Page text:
Nadler’s UWS Town Hall Features Boisterous Rhetoric and (Gasp!) Alexandria Ocasio-Cortez

From left to right: Rep. Jerry Nadler, NOW NY President Susan Ossorio, Democratic congressional candidate Alexandria Ocasio-Cortez, and Swing Left Deputy Political Director Ian Christie.

By Michael McDowell

At home on the Upper West Side, Congressman Jerrold Nadler held court at a boisterous and well-attended town hall on Monday night, which served as both a celebration of recent Democratic victories and a rally to mobilize voters ahead of the November 2018 midterm elections.

The event, which was held at Symphony Space on Broadway and 95th Street, featured the unexpected appearance of Congressional candidate Alexandria Ocasio-Cortez, as well as a number of other prominent New York City Democrats.

City Comptroller Scott Stringer, who introduced Rep. Nadler, rallied the crowd with talk of impeachment—after Democrats flip the House of Representatives in November, that is.

“The energy in New York City is real, people are so fired up, so ready to go, so ready to take back our democracy, so ready to make sure that Congressman Jerry Nadler becomes Chair of the Judiciary Committee,” Stringer said, to loud applause. The Judiciary Committee, among other activities, considers articles of impeachment; Nadler, if Democrats do take the House in November, would become its Chair.

Nadler, however, did not address impeachment, and instead focused on the importance of November’s midterms.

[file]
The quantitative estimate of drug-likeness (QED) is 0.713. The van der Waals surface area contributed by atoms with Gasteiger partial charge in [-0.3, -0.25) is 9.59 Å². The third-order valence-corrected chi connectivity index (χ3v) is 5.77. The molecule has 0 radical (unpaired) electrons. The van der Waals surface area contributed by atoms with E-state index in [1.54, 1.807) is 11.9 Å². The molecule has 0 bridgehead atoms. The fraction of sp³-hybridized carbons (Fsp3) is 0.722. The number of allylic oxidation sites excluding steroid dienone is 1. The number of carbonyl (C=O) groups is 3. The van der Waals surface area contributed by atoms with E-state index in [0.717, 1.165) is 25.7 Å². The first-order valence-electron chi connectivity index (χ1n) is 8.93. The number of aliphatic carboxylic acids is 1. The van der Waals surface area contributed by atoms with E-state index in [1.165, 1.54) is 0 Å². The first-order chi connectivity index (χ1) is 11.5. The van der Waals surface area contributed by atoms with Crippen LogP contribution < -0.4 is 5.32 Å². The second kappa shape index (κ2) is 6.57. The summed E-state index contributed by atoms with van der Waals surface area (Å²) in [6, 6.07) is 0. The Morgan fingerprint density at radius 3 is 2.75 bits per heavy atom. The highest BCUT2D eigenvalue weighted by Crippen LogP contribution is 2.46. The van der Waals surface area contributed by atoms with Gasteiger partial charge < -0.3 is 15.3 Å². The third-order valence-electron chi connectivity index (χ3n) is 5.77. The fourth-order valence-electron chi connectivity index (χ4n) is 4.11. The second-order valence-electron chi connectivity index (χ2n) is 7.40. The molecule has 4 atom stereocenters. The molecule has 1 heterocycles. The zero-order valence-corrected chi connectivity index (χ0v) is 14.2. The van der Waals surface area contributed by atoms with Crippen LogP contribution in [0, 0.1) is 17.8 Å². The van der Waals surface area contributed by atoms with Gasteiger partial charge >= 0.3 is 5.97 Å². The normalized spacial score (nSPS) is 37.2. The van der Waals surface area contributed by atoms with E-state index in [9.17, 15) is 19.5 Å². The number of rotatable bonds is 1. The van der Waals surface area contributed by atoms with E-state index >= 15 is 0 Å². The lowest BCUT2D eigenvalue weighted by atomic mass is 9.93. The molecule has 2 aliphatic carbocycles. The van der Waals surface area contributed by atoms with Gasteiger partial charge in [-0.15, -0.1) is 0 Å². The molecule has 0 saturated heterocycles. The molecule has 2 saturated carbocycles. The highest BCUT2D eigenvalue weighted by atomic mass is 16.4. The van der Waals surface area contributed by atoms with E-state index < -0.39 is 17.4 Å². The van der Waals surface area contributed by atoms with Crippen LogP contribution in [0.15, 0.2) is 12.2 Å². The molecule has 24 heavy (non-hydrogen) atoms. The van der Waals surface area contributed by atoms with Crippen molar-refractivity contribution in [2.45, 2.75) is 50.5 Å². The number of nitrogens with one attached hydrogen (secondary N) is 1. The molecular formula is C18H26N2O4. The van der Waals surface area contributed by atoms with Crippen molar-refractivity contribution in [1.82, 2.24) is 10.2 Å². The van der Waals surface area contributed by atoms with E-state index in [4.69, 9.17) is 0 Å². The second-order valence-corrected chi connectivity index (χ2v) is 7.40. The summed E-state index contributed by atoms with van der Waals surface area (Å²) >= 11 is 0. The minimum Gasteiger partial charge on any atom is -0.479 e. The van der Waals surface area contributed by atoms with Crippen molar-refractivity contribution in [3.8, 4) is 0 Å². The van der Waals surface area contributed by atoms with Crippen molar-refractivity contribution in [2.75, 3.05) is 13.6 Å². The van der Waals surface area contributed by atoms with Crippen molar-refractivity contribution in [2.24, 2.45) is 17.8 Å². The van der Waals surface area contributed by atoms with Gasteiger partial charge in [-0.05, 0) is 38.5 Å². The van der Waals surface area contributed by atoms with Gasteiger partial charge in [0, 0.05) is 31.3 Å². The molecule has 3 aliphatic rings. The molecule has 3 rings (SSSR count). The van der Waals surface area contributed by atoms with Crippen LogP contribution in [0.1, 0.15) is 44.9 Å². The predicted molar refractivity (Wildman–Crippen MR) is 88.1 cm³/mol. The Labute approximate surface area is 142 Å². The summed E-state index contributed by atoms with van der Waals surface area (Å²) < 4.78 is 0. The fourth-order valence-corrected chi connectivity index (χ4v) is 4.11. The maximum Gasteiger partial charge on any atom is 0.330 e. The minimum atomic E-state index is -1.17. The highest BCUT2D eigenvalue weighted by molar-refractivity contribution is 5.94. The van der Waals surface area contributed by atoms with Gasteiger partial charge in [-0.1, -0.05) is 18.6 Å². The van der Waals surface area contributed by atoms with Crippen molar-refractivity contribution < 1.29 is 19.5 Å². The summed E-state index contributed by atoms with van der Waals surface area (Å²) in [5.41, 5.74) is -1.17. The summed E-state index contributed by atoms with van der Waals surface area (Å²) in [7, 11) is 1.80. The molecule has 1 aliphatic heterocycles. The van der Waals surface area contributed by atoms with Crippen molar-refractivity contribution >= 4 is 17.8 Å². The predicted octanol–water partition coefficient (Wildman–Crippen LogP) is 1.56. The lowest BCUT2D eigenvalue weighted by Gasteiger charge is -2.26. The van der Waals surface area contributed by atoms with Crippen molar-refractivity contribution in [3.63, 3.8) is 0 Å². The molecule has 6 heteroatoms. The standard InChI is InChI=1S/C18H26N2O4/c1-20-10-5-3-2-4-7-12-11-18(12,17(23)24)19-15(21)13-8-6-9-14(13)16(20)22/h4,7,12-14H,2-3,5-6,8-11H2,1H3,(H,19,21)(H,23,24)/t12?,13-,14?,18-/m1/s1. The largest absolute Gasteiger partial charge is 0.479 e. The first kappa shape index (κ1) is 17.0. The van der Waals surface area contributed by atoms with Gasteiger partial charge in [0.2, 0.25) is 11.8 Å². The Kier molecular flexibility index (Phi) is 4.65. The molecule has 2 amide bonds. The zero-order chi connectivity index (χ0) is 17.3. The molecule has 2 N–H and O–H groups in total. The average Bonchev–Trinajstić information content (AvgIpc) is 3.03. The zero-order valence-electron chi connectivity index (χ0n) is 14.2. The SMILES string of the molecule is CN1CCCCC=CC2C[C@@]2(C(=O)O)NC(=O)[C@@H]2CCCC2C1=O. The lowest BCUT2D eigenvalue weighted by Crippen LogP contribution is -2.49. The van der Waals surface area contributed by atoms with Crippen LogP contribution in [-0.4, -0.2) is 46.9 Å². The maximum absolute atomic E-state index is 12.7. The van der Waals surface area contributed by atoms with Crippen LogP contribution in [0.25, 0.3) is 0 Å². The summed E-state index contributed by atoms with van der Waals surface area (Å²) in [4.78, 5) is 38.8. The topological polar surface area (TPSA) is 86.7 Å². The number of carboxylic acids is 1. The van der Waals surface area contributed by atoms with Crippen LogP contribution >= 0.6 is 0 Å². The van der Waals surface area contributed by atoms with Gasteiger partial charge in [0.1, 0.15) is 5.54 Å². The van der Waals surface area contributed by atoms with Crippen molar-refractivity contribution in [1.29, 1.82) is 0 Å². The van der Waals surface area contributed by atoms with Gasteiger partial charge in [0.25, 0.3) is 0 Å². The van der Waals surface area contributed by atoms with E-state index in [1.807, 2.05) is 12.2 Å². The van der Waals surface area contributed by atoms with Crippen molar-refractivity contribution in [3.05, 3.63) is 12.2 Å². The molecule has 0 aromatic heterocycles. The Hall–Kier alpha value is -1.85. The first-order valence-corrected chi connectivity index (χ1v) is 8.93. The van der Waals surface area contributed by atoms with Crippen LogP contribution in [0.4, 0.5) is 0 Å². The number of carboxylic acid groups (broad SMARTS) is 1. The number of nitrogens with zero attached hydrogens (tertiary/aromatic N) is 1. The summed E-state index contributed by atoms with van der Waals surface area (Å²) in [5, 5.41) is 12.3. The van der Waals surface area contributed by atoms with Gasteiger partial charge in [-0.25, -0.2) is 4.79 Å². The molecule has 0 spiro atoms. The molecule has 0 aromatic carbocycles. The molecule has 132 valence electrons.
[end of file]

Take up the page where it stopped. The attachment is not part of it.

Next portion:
“I don’t have to tell you what’s at stake in this election, that this election is critical. Nancy Pelosi often says that we come before you every two years and we say ‘This is the most important election, ever.’ And it’s usually true. It’s certainly true this year. We must stop this administration, and the Republicans who are using this moment to push the worst possible agenda, and to attack the foundations of our democracy. Simultaneously, we must move to the positive, proactive things we want to do to protect our values and people,” he said.

Nadler sketched the road ahead, if Democrats are to regain control of the House.

“Right now there are over a hundred targeted races around the country in the House, of which about 53 or so are extremely competitive for Democrats…We need 23 seats gained to get the majority…But in order to do this, we have to win seats that are traditionally Republican, seats like Max Rose in New York’s 11th Congressional District. Max is our candidate, Donovoan is the Republican incumbent, in Staten Island and Southern Brooklyn. Candidates like Antonio Delgado’s Race in the 19th Congressional District in the mid-Hudson Valley against Faso. And I have a particular interest in Faso because when I was in the Assembly years ago, Faso was the Minority Leader, and he’s just as fascist now as he was then. Seats like Andy Kim in New Jersey’s 3rd Congressional District, MacArthur is the incumbent, who introduced a particularly devilish amendment against the Affordable Care Act. Seats like Mikie Sherrill in the 11th Congressional District not too far from here in New Jersey. Seats like Susan Wild in Pennsylvania 7th, where the Republican incumbent is retiring. These races are going to depend on turnout and energy.”